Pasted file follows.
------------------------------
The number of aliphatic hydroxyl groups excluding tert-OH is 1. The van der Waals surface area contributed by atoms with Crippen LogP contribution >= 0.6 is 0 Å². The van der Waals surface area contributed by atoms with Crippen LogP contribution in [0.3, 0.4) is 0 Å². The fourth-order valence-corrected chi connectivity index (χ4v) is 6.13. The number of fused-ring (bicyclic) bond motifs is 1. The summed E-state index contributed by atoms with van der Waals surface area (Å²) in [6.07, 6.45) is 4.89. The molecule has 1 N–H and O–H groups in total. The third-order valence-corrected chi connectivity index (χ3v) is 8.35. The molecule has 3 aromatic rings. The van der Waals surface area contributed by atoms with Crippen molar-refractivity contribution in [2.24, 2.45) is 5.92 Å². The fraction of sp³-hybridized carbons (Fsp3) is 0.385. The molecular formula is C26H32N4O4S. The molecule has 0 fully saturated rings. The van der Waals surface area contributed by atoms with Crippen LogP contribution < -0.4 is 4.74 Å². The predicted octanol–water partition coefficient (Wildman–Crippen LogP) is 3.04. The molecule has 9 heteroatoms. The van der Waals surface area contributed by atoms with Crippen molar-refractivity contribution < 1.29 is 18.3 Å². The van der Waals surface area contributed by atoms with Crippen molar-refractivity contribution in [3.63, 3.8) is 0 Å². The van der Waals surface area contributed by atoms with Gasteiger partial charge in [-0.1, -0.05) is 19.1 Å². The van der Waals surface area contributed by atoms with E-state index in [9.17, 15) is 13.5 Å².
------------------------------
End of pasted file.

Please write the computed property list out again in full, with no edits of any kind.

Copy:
The number of aliphatic hydroxyl groups excluding tert-OH is 1. The van der Waals surface area contributed by atoms with Crippen LogP contribution >= 0.6 is 0 Å². The van der Waals surface area contributed by atoms with Crippen LogP contribution in [0.3, 0.4) is 0 Å². The fourth-order valence-corrected chi connectivity index (χ4v) is 6.13. The number of fused-ring (bicyclic) bond motifs is 1. The summed E-state index contributed by atoms with van der Waals surface area (Å²) in [6.07, 6.45) is 4.89. The molecule has 1 N–H and O–H groups in total. The third-order valence-corrected chi connectivity index (χ3v) is 8.35. The molecule has 3 aromatic rings. The van der Waals surface area contributed by atoms with Crippen molar-refractivity contribution in [2.24, 2.45) is 5.92 Å². The fraction of sp³-hybridized carbons (Fsp3) is 0.385. The molecular formula is C26H32N4O4S. The molecule has 0 fully saturated rings. The van der Waals surface area contributed by atoms with Crippen LogP contribution < -0.4 is 4.74 Å². The predicted octanol–water partition coefficient (Wildman–Crippen LogP) is 3.04. The molecule has 9 heteroatoms. The van der Waals surface area contributed by atoms with Crippen molar-refractivity contribution < 1.29 is 18.3 Å². The van der Waals surface area contributed by atoms with Crippen molar-refractivity contribution in [3.63, 3.8) is 0 Å². The van der Waals surface area contributed by atoms with Gasteiger partial charge in [-0.1, -0.05) is 19.1 Å². The van der Waals surface area contributed by atoms with E-state index in [9.17, 15) is 13.5 Å².